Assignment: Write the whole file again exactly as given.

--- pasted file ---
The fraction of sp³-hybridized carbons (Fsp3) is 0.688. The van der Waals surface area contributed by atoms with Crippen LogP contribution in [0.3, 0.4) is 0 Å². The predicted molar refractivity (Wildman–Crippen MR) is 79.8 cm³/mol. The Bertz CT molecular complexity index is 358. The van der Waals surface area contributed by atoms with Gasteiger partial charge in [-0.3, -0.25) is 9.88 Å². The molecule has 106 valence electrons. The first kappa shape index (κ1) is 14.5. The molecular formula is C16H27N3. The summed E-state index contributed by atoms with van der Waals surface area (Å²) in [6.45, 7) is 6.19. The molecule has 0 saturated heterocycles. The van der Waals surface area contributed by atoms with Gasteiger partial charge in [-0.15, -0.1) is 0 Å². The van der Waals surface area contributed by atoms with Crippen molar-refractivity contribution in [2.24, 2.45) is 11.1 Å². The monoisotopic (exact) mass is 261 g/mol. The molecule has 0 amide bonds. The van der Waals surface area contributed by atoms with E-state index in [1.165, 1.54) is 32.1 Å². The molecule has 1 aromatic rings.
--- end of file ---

The fraction of sp³-hybridized carbons (Fsp3) is 0.688. The van der Waals surface area contributed by atoms with Crippen LogP contribution in [0.3, 0.4) is 0 Å². The predicted molar refractivity (Wildman–Crippen MR) is 79.8 cm³/mol. The Bertz CT molecular complexity index is 358. The van der Waals surface area contributed by atoms with Gasteiger partial charge in [-0.3, -0.25) is 9.88 Å². The molecule has 106 valence electrons. The first kappa shape index (κ1) is 14.5. The molecular formula is C16H27N3. The summed E-state index contributed by atoms with van der Waals surface area (Å²) in [6.45, 7) is 6.19. The molecule has 0 saturated heterocycles. The van der Waals surface area contributed by atoms with Gasteiger partial charge in [-0.15, -0.1) is 0 Å². The van der Waals surface area contributed by atoms with Crippen molar-refractivity contribution in [2.24, 2.45) is 11.1 Å². The monoisotopic (exact) mass is 261 g/mol. The molecule has 0 amide bonds. The van der Waals surface area contributed by atoms with E-state index in [1.165, 1.54) is 32.1 Å². The molecule has 1 aromatic rings.